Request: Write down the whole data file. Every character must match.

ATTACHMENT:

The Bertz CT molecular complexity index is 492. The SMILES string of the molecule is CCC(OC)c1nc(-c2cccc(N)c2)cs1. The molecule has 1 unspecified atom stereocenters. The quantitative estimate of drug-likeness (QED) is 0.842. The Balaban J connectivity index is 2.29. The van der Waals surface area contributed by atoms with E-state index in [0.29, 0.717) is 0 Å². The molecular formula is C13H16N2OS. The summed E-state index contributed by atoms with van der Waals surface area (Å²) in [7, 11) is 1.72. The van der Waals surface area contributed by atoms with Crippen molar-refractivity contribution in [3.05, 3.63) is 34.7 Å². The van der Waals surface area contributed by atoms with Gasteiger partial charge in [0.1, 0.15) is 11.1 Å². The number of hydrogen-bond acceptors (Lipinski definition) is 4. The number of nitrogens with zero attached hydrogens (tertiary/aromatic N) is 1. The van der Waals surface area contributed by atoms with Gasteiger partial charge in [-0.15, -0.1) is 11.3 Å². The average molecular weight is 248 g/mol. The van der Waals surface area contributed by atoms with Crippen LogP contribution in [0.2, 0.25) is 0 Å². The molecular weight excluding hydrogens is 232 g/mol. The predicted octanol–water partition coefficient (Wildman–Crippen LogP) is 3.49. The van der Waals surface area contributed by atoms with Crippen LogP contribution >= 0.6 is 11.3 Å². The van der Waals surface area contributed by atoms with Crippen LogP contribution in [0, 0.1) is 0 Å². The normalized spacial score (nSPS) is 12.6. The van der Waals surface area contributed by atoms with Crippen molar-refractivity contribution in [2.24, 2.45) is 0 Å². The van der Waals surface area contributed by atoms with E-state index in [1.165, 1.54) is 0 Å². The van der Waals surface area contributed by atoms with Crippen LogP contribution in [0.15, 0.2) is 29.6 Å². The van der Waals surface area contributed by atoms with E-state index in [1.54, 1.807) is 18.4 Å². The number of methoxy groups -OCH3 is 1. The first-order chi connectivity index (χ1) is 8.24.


The Bertz CT molecular complexity index is 492. The SMILES string of the molecule is CCC(OC)c1nc(-c2cccc(N)c2)cs1. The molecule has 1 unspecified atom stereocenters. The quantitative estimate of drug-likeness (QED) is 0.842. The Balaban J connectivity index is 2.29. The van der Waals surface area contributed by atoms with E-state index in [0.29, 0.717) is 0 Å². The molecular formula is C13H16N2OS. The summed E-state index contributed by atoms with van der Waals surface area (Å²) in [7, 11) is 1.72. The van der Waals surface area contributed by atoms with Crippen molar-refractivity contribution in [3.05, 3.63) is 34.7 Å². The van der Waals surface area contributed by atoms with Gasteiger partial charge in [0.1, 0.15) is 11.1 Å². The number of hydrogen-bond acceptors (Lipinski definition) is 4. The number of nitrogens with zero attached hydrogens (tertiary/aromatic N) is 1. The van der Waals surface area contributed by atoms with Gasteiger partial charge in [-0.15, -0.1) is 11.3 Å². The average molecular weight is 248 g/mol. The van der Waals surface area contributed by atoms with Crippen LogP contribution in [0.2, 0.25) is 0 Å². The molecular weight excluding hydrogens is 232 g/mol. The predicted octanol–water partition coefficient (Wildman–Crippen LogP) is 3.49. The van der Waals surface area contributed by atoms with Crippen LogP contribution >= 0.6 is 11.3 Å². The van der Waals surface area contributed by atoms with Crippen LogP contribution in [0, 0.1) is 0 Å². The normalized spacial score (nSPS) is 12.6. The van der Waals surface area contributed by atoms with Crippen molar-refractivity contribution in [2.24, 2.45) is 0 Å². The van der Waals surface area contributed by atoms with E-state index in [1.165, 1.54) is 0 Å². The van der Waals surface area contributed by atoms with Crippen LogP contribution in [0.15, 0.2) is 29.6 Å². The van der Waals surface area contributed by atoms with E-state index in [1.54, 1.807) is 18.4 Å². The number of methoxy groups -OCH3 is 1. The first-order chi connectivity index (χ1) is 8.24.